THORNTON, Colo. — Lucille Ulibarri bought a condo in Thornton’s Peachtree complex in December and three months later, she got stuck with a special assessment for storm damage that occurred in 2018.
Ulibarri said she was looking to downsize.
“I fell in love with the condo, it was perfect for me,” she said. “I wanted to start a new life after I lost my mother.”
On March 6, Ulibarri received notice about a $9,546 special assessment for hail damage that happened nearly three years before she purchased her condo.
She said she was flabbergasted.
“I am disabled. I am unemployed now that my mom has passed away because I was taking care of her, and now I don’t have a job. Now, they expect me to come up with that kind of money and I don’t have it,” she said.
Ulibarri said no one told her that her HOA was in litigation with its insurance company, or that a special assessment was possible.
Her eyes welled with tears as she expressed her concerns to Denver7.
“The reason I’m so emotional is I bought this condo with my parent’s help,” she said. “The house I lived in belonged to my parents and they left it to me to help me because I took care of them both.”
She said she sold her parents house and used the cash to buy her condo.
Ulibarri’s neighbor, Peggie Hogan, received the same assessment notice.
She said her first thought was, “Oh my gosh, how am I going to come up with the money?
She said nothing about an assessment was mentioned at closing.
Hogan said her insurance won’t cover her assessment because she didn’t live there when the hail damage occurred. She purchased her condo in late 2019.
She said she talked with an attorney and was told the HOA could put a lien on her house.
“I even heard they can foreclose on my house, and I can’t let that happen,” she said.
“Nobody’s gonna drive you out of the property,” explained Anthony Rael, of RE/MAX Alliance. “That assessment can be tacked onto your title. Basically, they’ll put a lien on your property, and when you go to sell the property in the future, if you have not taken care of that, they’ll take it right off the top, so the lien can be removed and you can properly sell it to the next person.”
Rael, a member of the Denver Metro Association of Realtors, said when it comes to special assessments, if any have been levied prior to closing, or negotiated, if notice has been served — whether the work has been done or not — the seller is required to disclose that information.
He said it is the responsibility of the seller to outline all documents, HOA board minutes, bylaws, reserves, and any pending litigation obtained by the title company and given to the buyer’s agent.
Rael said the buyer has an obligation to review those documents to see if there is any mention of special assessments.
“At some point, if you read through the Board of Directors meeting minutes, there’s probably some kind of conversation that talked about, ‘Hey, there’s litigation pending,’ or ‘Hey, look, we have this result with the insurance company, but there’s just not enough money to take care of it, therefore it’s going to become their responsibility,'” he said.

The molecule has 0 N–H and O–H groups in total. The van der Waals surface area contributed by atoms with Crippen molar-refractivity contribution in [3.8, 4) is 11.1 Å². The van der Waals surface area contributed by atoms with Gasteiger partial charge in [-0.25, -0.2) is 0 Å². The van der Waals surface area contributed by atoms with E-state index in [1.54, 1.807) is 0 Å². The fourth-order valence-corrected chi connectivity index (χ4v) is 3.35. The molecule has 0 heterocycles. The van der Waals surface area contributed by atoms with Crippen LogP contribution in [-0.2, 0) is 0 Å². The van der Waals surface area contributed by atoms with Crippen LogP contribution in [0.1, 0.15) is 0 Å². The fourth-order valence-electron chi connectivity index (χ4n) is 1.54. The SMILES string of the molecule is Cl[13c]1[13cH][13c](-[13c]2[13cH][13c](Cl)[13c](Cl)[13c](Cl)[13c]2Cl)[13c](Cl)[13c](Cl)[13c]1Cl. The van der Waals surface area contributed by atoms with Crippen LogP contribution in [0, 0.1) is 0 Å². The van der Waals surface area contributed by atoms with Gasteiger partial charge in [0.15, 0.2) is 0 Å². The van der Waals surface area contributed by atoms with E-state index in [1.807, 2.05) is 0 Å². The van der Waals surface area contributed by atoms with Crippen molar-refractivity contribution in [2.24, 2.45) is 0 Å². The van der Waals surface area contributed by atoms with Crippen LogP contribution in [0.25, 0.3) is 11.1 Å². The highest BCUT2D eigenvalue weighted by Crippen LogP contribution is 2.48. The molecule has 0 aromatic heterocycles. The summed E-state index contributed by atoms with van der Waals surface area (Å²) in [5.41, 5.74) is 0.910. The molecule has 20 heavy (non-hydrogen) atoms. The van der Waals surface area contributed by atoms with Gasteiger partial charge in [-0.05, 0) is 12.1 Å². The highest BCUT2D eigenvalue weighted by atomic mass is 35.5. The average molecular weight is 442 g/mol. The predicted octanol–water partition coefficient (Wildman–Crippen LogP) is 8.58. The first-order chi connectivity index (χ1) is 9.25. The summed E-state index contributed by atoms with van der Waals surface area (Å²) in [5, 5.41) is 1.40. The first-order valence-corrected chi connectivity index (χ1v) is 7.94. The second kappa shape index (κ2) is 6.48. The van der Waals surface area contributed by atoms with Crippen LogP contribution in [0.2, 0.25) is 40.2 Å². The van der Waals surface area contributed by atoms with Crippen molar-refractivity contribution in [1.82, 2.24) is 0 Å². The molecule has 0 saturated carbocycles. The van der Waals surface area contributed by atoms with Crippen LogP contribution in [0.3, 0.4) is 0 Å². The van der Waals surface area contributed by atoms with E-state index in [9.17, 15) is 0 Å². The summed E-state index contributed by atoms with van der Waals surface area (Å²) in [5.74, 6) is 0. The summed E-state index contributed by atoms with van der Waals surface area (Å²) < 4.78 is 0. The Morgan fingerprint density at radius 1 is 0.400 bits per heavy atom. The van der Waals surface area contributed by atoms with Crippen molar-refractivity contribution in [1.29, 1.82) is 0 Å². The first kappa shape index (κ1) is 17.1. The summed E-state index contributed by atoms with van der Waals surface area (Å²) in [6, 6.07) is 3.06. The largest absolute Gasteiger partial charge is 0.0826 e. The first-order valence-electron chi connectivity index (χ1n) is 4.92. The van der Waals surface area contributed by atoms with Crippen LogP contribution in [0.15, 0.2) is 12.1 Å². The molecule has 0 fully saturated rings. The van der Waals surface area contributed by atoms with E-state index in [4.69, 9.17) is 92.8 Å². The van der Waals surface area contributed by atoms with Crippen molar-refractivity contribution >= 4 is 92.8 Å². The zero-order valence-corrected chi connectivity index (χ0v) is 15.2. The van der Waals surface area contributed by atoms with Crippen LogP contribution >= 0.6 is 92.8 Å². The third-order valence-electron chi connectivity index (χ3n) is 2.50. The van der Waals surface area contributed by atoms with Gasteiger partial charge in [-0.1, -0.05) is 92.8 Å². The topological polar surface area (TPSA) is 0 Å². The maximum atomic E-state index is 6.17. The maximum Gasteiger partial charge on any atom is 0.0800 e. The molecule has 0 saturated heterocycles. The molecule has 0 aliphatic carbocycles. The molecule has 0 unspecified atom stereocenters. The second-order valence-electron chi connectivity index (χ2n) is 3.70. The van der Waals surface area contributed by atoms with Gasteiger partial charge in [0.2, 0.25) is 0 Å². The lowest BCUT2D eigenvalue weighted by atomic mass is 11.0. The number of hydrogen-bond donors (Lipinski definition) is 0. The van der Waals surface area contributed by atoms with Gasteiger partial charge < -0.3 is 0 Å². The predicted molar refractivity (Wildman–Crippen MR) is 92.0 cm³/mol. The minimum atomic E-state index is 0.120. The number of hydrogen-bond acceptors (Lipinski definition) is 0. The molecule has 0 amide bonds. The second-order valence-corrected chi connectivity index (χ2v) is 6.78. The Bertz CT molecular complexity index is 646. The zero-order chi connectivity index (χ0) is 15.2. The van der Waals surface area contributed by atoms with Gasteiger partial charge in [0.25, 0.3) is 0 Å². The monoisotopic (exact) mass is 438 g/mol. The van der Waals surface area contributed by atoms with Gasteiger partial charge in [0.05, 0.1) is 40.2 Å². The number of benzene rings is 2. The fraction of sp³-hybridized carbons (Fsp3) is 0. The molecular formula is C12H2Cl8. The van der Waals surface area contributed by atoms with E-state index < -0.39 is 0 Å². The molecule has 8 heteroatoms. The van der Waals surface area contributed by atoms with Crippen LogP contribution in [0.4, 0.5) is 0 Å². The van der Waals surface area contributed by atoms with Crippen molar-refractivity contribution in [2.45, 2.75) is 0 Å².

Rael added if the seller knew about the special assessment and failed to disclose it, then you have an issue.
“And of course (you) have to get the legal folks involved,” he continued.
Kristin Boyd, the owner of HOA Matters, the company that manages the Peachtree HOA, said the seller didn’t know there would be a special assessment.
Boyd said the June 2018 hail storm totaled the roofs at the Peachtree complex, so the HOA filed a claim with Travelers Insurance.
“By the time the claim was filed, a second storm had hit,” she said.
Boyd said the deductible was just 3% during the first storm, but rose to 5% when the second storm hit.
She said the HOA claimed the damage was caused by the first storm, and the insurance company claimed the damage was caused by the second storm.
The case went to court and was litigated for two years.
The two sides reached a $17,000 settlement.
Boyd said the 5% deductible is 5% of the value of the property, which amounts to $285,000.
That figure was divided equally among the 28 properties.
“That comes out to $9,546 per household,” she said.
She said the assessment is against the property, not the owner.
Boyd said the special assessment notice wasn’t sent earlier because they had no idea how much it would be, since the case had been tied up in court for two years.
“We are not here to be the bad guy,” she said. “We’re here to offer solutions.”
She said condo owners have several options:
- Loan option: Low interest loan via Green Sky, with repayment over a five year period.
- Retalk with Insurance Co.: Stressing the date of communication, not the date of the storm. Ask your insurance company to call the HOA.
- Spread assessment over six months: State obligates HOAs to follow six month rule
Boyd added that the roofs have to be fixed.
“If the roof is not repaired, it could become uninsurable and then our hands would be tied,” she said.
Rael said the takeaway is that you really have to pay attention to all these things at closing.
“I know you’re on information overload as things are coming at you. There are documents to sign here and sign there, so what you need is an agent on the buyer’s side,” he said. “I think if you as a buyer have not received any notification from a listing agent, or a seller at any point during the transaction, and then the HOA status letter comes over from the title company, and there’s no notification there, and then out of the blue you get an assessment, I think you need to contact an attorney.”
Rael said he strongly recommends that owners seek a policy rider (provision) for condo owners loss assessment coverage.
“They can get about $30,000 in assessment coverage for about $15 a year,” he said. “Don’t take the chance. Give yourself peace of mind.”